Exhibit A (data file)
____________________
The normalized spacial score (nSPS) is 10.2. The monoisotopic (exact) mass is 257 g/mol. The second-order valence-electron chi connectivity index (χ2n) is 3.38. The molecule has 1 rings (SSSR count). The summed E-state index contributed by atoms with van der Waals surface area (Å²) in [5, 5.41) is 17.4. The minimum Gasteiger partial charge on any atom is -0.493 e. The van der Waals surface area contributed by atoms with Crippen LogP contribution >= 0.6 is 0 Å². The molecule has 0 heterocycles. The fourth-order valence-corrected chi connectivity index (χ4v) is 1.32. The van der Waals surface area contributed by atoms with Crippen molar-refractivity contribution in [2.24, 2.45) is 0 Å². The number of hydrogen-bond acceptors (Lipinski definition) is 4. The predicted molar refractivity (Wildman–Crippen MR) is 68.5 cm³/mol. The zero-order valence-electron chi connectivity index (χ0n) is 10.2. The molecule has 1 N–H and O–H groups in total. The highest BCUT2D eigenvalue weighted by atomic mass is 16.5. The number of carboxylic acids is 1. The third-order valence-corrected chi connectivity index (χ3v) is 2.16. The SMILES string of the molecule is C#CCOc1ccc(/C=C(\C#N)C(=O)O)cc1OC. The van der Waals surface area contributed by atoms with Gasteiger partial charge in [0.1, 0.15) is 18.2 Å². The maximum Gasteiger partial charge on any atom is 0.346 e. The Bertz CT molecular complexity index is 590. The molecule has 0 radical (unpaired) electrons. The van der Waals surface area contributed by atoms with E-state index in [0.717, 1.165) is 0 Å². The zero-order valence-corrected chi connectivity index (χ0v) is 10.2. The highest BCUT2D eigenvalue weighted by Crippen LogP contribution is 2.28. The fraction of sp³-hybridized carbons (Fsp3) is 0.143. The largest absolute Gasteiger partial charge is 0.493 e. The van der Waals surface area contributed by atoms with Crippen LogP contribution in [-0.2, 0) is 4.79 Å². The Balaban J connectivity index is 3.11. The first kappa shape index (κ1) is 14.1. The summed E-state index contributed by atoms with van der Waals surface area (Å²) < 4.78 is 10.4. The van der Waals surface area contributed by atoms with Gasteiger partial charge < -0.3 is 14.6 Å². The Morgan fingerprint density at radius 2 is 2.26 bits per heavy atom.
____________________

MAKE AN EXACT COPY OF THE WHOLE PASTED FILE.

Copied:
The normalized spacial score (nSPS) is 10.2. The monoisotopic (exact) mass is 257 g/mol. The second-order valence-electron chi connectivity index (χ2n) is 3.38. The molecule has 1 rings (SSSR count). The summed E-state index contributed by atoms with van der Waals surface area (Å²) in [5, 5.41) is 17.4. The minimum Gasteiger partial charge on any atom is -0.493 e. The van der Waals surface area contributed by atoms with Crippen LogP contribution >= 0.6 is 0 Å². The molecule has 0 heterocycles. The fourth-order valence-corrected chi connectivity index (χ4v) is 1.32. The van der Waals surface area contributed by atoms with Crippen molar-refractivity contribution in [2.24, 2.45) is 0 Å². The number of hydrogen-bond acceptors (Lipinski definition) is 4. The predicted molar refractivity (Wildman–Crippen MR) is 68.5 cm³/mol. The zero-order valence-electron chi connectivity index (χ0n) is 10.2. The molecule has 1 N–H and O–H groups in total. The highest BCUT2D eigenvalue weighted by atomic mass is 16.5. The number of carboxylic acids is 1. The third-order valence-corrected chi connectivity index (χ3v) is 2.16. The SMILES string of the molecule is C#CCOc1ccc(/C=C(\C#N)C(=O)O)cc1OC. The van der Waals surface area contributed by atoms with Gasteiger partial charge in [0.1, 0.15) is 18.2 Å². The maximum Gasteiger partial charge on any atom is 0.346 e. The Bertz CT molecular complexity index is 590. The molecule has 0 radical (unpaired) electrons. The van der Waals surface area contributed by atoms with E-state index in [0.717, 1.165) is 0 Å². The zero-order valence-corrected chi connectivity index (χ0v) is 10.2. The highest BCUT2D eigenvalue weighted by Crippen LogP contribution is 2.28. The fraction of sp³-hybridized carbons (Fsp3) is 0.143. The largest absolute Gasteiger partial charge is 0.493 e. The van der Waals surface area contributed by atoms with Crippen LogP contribution in [-0.2, 0) is 4.79 Å². The Balaban J connectivity index is 3.11. The first kappa shape index (κ1) is 14.1. The summed E-state index contributed by atoms with van der Waals surface area (Å²) < 4.78 is 10.4. The van der Waals surface area contributed by atoms with Gasteiger partial charge < -0.3 is 14.6 Å². The Morgan fingerprint density at radius 2 is 2.26 bits per heavy atom.